The lack of provision in the TCA put back into the spotlights the UK’s April 2020 application to join Lugano. Of note is as I have signalled before, that the UK could accede to Lugano, bypassing EU approval , if it were to become a fully fledged EFTA Member State (A70(1)a Lugano). That of course is not the route the UK has followed in its disentanglement from the EU. Under A72 Lugano therefore accession requires consent from the current Lugano States, consent which they ‘endeavour to give’ at the latest within one year after the invitation to do so by the Depository (i.e., Switserland). 

The flip-flop? 

It is reporting in the Financial Times which subsequently put things into a bit of a spin, whether as a result of misinformation or lobbying, I cannot say. On the day of an important meeting of the relevant Working Party, the FT first reported the EC would support Lugano Membership – contrary to what the vast majority of observers had assumed. By the afternoon a U-turn in reporting was made, suggesting additionally that a split had emerged among the Member States. That split is simply not there, or not to a sufficient degree (see below re the voting procedure).

The morning’s reporting of white smoke made the lack of EC support look like a surprise or indeed a disappointment. Clearly it could not have been the former: most of us had assumed the EC would not support the application.

That leaves the feeling of disappointment. Quite aside from one’s view on Brexit as a whole, for legal practice clearly a continuing umbilical cord between the UK and the Brussels Regime in its widest form (BIa, Rome I and II etc etc) would have been most preferable. Lugano would have been a second best. I remind readers that Lugano not only lacks a unified solid judicial oversight. It also lags behind Brussels Ia in important aspects (Lugano 2007 instead mirrors Brussels I, Regulation 44/2001).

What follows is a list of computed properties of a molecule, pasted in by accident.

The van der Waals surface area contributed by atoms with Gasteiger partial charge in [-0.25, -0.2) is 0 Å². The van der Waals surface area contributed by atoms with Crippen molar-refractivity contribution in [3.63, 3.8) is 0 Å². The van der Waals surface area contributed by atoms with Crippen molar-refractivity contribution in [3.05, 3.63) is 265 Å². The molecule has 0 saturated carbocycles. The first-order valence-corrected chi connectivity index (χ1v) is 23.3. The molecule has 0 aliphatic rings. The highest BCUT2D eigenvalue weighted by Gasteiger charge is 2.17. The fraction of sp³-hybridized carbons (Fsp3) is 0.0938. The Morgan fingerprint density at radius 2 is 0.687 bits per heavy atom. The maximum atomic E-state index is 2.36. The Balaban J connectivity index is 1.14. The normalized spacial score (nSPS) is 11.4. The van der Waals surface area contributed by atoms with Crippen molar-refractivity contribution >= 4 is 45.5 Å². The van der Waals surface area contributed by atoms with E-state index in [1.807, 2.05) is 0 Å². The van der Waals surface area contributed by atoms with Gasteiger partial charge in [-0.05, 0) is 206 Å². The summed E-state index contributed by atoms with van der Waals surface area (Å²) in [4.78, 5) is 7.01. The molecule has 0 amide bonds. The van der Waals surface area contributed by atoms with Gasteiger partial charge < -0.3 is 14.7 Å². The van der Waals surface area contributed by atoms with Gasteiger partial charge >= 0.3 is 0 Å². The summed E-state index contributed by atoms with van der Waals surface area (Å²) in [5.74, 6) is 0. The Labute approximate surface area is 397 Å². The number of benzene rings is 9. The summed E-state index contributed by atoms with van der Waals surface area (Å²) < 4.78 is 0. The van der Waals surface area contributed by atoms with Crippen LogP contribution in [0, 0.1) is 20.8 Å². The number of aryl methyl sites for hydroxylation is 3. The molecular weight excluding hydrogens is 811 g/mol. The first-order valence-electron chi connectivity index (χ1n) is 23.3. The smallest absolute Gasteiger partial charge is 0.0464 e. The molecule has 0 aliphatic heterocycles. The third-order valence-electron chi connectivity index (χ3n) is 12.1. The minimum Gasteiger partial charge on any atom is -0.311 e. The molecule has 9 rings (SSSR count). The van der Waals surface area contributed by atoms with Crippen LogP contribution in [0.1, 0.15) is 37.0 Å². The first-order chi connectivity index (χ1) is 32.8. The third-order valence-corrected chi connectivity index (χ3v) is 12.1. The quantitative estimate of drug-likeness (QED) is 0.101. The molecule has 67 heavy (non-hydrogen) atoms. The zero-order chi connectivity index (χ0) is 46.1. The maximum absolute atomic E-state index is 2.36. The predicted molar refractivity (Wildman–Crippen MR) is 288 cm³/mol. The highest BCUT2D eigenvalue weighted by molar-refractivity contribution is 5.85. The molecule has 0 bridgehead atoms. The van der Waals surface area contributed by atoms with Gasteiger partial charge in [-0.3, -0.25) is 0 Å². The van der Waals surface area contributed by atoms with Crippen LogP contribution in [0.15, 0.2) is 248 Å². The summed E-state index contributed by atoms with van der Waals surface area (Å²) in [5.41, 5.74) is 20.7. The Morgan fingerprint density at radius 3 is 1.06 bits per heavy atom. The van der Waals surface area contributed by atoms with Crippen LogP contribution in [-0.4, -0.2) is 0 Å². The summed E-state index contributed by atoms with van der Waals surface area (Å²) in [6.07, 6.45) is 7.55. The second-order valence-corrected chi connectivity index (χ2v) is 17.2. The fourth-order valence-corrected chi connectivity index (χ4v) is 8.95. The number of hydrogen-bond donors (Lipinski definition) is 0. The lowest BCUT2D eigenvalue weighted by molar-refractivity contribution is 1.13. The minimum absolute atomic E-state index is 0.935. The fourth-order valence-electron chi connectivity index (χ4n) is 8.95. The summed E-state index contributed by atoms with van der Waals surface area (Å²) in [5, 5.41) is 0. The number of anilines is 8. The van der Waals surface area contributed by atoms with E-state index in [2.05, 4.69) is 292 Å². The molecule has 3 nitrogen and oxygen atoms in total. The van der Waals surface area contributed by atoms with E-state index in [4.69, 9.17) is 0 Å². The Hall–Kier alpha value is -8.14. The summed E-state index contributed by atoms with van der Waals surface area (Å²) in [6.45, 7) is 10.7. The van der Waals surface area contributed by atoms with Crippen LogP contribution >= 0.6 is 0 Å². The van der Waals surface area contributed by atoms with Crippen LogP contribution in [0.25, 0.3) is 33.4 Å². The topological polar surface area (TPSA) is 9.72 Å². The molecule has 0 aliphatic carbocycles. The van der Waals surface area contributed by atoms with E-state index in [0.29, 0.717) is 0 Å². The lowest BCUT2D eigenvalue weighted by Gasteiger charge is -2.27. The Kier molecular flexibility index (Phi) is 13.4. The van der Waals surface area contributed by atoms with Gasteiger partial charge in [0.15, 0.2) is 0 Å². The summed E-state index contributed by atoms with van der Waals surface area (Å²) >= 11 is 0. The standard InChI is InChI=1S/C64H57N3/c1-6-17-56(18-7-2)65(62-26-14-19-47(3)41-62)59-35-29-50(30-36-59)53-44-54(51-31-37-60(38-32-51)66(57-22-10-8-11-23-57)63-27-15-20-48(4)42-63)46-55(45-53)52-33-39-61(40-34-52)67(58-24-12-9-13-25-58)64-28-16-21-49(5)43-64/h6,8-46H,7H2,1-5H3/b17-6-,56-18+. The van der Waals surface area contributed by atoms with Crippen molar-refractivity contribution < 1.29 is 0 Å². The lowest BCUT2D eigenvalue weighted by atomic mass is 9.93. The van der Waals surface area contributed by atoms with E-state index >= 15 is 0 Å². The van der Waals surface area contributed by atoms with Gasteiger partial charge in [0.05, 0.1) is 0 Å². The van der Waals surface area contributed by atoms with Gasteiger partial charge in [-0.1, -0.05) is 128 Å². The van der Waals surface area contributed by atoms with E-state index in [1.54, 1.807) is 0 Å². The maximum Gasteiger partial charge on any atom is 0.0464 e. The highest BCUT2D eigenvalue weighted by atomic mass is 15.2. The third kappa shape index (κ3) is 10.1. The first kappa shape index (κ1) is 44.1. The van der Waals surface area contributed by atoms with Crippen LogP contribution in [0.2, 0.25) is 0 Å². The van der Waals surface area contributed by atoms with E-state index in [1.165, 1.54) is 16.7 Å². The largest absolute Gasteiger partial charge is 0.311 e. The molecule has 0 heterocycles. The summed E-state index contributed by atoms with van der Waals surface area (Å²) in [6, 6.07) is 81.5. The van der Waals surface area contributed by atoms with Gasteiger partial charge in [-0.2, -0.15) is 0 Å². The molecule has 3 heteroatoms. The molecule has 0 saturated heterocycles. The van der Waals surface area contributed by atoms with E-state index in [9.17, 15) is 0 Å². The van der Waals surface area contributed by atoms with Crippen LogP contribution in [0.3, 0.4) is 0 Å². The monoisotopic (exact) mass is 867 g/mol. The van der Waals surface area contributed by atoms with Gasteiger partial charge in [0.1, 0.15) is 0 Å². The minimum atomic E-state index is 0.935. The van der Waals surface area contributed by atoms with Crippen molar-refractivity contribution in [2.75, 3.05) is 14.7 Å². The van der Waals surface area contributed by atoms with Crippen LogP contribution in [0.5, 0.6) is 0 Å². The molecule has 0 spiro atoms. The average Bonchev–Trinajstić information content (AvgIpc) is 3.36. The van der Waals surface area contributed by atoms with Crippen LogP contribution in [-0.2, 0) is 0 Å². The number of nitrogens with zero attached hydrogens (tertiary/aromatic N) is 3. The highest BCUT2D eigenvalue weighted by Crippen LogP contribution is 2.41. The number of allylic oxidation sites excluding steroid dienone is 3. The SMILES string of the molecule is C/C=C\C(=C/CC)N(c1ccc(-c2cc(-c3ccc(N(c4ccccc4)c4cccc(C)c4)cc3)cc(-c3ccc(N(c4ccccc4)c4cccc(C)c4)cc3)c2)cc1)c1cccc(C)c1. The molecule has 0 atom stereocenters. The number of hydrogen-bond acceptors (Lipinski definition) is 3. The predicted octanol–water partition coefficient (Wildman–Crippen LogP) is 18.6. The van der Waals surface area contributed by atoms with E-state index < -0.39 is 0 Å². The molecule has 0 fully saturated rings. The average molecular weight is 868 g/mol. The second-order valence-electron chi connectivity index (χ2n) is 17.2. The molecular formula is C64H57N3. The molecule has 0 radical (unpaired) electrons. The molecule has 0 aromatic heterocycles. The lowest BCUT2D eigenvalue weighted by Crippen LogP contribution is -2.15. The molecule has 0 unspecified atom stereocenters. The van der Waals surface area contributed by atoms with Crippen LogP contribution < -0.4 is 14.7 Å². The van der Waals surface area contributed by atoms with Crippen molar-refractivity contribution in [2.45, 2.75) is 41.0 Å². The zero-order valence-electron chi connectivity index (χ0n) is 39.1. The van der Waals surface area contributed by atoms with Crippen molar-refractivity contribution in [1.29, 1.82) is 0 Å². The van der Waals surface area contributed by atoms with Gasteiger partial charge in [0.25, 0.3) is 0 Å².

The reasoning.

In its Communication to the EP and the Member States, as Peter Bert reports, the EC’s core reasoning is

“For the European Union, the Lugano Convention is a flanking measure of the internal market and relates to the EU-EFTA/EEA context. In relation to all other third countries the consistent policy of the European Union is to promote cooperation within the framework of the multilateral Hague Conventions. The United Kingdom is a third country without a special link to the internal market. Therefore, there is no reason for the European Union to depart from its general approach in relation to the United Kingdom. Consequently, the Hague Conventions should provide the framework for future cooperation between the European Union and the United Kingdom in the field of civil judicial cooperation.”

The Commission specifically refers to the example of Poland as the direction of travel (closer integration with the EU), and to Lugano being a flanking measure of the Internal Market. The 1968 Brussels Convention quite clearly shows the DNA and the narrative of market integration. The development of the EU judicial area in the meantime has moved along in the direction of the EU citisen, rather than merely corporations, as consumers of EU judicial co-operation. Yet without Lugano States being part of the much wider judicial co-operation agenda of the EU proper, it is not absurd to suggest that Lugano 2007’s narrative is more closely aligned with market  integration than it is with ever deeper integration.